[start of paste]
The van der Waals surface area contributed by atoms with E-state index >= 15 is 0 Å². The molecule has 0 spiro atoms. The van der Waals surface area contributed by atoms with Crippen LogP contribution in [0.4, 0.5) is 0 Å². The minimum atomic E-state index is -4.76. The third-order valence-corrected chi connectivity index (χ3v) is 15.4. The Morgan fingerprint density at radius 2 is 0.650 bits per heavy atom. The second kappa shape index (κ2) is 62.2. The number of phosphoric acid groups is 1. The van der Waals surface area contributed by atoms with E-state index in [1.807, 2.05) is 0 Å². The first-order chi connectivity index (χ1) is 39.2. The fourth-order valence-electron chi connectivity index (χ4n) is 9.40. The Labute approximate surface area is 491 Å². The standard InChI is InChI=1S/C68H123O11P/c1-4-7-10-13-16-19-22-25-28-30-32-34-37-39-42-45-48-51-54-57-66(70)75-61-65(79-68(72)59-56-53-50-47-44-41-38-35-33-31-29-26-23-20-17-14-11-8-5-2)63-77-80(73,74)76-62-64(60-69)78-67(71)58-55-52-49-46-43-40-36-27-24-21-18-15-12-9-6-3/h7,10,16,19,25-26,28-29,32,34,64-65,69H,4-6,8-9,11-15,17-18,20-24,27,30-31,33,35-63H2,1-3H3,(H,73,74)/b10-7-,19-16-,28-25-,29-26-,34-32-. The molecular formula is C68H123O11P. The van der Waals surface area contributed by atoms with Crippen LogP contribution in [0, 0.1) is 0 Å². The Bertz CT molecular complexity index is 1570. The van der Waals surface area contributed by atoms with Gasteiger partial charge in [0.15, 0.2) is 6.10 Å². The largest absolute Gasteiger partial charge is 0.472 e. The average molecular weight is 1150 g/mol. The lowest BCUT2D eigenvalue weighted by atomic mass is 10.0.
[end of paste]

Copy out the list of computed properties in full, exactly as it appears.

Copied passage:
The van der Waals surface area contributed by atoms with E-state index >= 15 is 0 Å². The molecule has 0 spiro atoms. The van der Waals surface area contributed by atoms with Crippen LogP contribution in [0.4, 0.5) is 0 Å². The minimum atomic E-state index is -4.76. The third-order valence-corrected chi connectivity index (χ3v) is 15.4. The Morgan fingerprint density at radius 2 is 0.650 bits per heavy atom. The second kappa shape index (κ2) is 62.2. The number of phosphoric acid groups is 1. The van der Waals surface area contributed by atoms with E-state index in [1.807, 2.05) is 0 Å². The first-order chi connectivity index (χ1) is 39.2. The fourth-order valence-electron chi connectivity index (χ4n) is 9.40. The Labute approximate surface area is 491 Å². The standard InChI is InChI=1S/C68H123O11P/c1-4-7-10-13-16-19-22-25-28-30-32-34-37-39-42-45-48-51-54-57-66(70)75-61-65(79-68(72)59-56-53-50-47-44-41-38-35-33-31-29-26-23-20-17-14-11-8-5-2)63-77-80(73,74)76-62-64(60-69)78-67(71)58-55-52-49-46-43-40-36-27-24-21-18-15-12-9-6-3/h7,10,16,19,25-26,28-29,32,34,64-65,69H,4-6,8-9,11-15,17-18,20-24,27,30-31,33,35-63H2,1-3H3,(H,73,74)/b10-7-,19-16-,28-25-,29-26-,34-32-. The molecular formula is C68H123O11P. The van der Waals surface area contributed by atoms with Crippen LogP contribution in [0, 0.1) is 0 Å². The Bertz CT molecular complexity index is 1570. The van der Waals surface area contributed by atoms with Gasteiger partial charge in [0.15, 0.2) is 6.10 Å². The largest absolute Gasteiger partial charge is 0.472 e. The average molecular weight is 1150 g/mol. The lowest BCUT2D eigenvalue weighted by atomic mass is 10.0.